is available for this purpose, and is well worth buying in my opinion if only to avoid the dirt under the bonnet! All these chargers also require a minimum voltage from the battery to be able to recognise it (usually about 2 volts - a car battery is already considered flat when it falls below 10.8 volts!). Whilst all these chargers are in my view superior to others in recovering even old and abused batteries, they can't perform miracles. If your battery is life-expired or has been seriously neglected, it'll likely need replacing. Also worth mentioning is that all these chargers will cope with batteries much bigger than the maximum capacity stated - it simply means it'll take proportionately longer to fully charge a really large flat battery... but they will get there! For battery maintenance purposes, you'll likely notice no difference between any of these and CTEK's much larger, more expensive models. However, for regular bulk charging of significantly bigger batteries, CTEK's 7 amp XS7000 (now renamed MXS 7.0), or the latest 10 amp MXS 10 are probably better choices (they add very little other than more charging power making a full charge of a large battery relatively quicker).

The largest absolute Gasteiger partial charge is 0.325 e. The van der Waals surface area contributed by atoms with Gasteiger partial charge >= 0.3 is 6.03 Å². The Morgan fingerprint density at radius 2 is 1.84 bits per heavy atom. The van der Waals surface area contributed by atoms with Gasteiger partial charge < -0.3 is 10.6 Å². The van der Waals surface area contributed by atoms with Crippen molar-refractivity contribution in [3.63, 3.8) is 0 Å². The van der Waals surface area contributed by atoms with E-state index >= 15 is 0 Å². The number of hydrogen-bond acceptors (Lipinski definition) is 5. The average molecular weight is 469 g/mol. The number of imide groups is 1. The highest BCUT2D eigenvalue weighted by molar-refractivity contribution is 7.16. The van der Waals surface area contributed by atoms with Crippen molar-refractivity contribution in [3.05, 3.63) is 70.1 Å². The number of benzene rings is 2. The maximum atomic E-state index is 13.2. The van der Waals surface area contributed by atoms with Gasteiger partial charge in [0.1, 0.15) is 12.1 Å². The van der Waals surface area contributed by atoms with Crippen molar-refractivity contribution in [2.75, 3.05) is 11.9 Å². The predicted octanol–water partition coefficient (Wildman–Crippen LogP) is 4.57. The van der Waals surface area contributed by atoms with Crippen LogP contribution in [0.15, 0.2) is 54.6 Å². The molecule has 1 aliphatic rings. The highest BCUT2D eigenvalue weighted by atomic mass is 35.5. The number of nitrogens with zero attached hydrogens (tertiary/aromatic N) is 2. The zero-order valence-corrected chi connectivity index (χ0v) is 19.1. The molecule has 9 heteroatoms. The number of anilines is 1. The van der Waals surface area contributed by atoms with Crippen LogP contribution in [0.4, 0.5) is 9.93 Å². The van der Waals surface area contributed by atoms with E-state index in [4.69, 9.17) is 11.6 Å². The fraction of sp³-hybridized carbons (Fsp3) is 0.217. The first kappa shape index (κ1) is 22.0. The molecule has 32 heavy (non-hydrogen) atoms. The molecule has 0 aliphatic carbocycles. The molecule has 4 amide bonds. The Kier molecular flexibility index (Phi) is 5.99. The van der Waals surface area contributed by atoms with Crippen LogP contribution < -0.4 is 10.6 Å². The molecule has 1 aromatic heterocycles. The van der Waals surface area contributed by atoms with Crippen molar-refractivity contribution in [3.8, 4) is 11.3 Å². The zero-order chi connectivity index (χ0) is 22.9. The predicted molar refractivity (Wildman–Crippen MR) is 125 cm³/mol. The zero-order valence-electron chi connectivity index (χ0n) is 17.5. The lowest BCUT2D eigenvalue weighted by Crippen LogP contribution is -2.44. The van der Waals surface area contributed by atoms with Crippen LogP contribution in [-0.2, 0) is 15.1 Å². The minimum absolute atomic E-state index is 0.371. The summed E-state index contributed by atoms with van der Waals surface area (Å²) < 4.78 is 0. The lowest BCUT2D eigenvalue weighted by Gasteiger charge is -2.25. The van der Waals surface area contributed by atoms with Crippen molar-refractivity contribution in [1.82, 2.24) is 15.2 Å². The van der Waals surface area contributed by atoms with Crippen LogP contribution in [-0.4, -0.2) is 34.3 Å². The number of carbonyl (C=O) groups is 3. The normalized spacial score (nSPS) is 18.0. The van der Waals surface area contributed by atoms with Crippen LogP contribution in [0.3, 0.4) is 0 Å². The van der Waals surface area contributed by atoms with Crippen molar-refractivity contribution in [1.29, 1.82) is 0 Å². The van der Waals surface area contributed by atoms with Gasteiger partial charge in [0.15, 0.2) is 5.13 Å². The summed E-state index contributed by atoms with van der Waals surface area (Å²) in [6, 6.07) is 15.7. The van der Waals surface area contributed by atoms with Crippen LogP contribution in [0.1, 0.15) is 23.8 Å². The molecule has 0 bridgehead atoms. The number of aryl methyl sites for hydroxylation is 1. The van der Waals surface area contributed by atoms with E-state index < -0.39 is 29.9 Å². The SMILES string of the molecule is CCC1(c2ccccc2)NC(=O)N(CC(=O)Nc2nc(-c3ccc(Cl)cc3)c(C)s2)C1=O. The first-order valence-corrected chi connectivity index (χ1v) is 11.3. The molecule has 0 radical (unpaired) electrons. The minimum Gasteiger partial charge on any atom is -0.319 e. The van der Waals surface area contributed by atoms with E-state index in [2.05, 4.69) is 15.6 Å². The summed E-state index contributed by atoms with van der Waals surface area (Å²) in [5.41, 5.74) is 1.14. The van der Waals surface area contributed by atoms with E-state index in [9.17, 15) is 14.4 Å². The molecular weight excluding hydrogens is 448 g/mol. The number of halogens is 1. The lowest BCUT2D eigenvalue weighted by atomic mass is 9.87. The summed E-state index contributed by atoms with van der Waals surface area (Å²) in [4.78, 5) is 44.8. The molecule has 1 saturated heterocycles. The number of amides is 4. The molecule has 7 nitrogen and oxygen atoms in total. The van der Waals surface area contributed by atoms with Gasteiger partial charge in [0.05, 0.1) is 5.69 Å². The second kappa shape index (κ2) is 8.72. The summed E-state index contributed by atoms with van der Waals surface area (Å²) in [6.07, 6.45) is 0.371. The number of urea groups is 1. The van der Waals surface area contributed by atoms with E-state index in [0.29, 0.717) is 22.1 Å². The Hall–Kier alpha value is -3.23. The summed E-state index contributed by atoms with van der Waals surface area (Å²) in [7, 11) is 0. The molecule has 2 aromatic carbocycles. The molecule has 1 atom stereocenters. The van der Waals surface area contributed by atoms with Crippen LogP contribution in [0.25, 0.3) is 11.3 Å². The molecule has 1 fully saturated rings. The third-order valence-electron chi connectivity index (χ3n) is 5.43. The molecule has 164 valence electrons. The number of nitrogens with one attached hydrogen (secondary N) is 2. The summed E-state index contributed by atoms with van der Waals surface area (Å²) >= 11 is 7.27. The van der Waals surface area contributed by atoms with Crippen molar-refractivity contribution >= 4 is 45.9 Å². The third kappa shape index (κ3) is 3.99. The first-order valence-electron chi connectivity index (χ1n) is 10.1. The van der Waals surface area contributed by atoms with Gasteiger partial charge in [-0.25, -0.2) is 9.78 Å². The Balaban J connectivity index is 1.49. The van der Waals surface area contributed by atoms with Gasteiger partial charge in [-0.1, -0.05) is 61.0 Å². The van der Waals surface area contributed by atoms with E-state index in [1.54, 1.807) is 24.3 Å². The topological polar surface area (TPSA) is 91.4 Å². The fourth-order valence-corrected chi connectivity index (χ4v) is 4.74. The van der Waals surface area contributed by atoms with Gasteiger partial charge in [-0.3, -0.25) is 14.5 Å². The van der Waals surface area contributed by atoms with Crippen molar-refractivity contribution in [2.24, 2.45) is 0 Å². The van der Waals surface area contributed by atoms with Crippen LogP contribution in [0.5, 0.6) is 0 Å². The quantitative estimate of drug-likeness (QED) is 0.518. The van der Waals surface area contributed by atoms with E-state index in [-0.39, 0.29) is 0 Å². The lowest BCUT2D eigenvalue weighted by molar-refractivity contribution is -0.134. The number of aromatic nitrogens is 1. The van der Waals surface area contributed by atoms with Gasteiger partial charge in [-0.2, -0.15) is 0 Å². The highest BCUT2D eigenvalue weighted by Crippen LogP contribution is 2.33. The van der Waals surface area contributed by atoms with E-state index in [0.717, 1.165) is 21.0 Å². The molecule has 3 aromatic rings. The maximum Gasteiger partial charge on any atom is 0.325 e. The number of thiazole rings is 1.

As for choice between these lower end models, only you can decide. Cost is a relevant factor balanced against performance and features, and in this respect the cheapest and sturdy long-surviving XS3600/MXS3.6 undermines the newer models by its sheer ability to meet most peoples' needs brilliantly. On the other hand, if cost is of lesser concern the latest MXS 5.0 will satisfy both the gadget-freak and those who simply want the best available - those separate LED charging indicators are really useful! Whatever you choose, the build quality and reliability of CTEK chargers has proven to me that any of these models will prove a sound investment and will likely last you a lifetime... at least until electrically powered cars become the norm!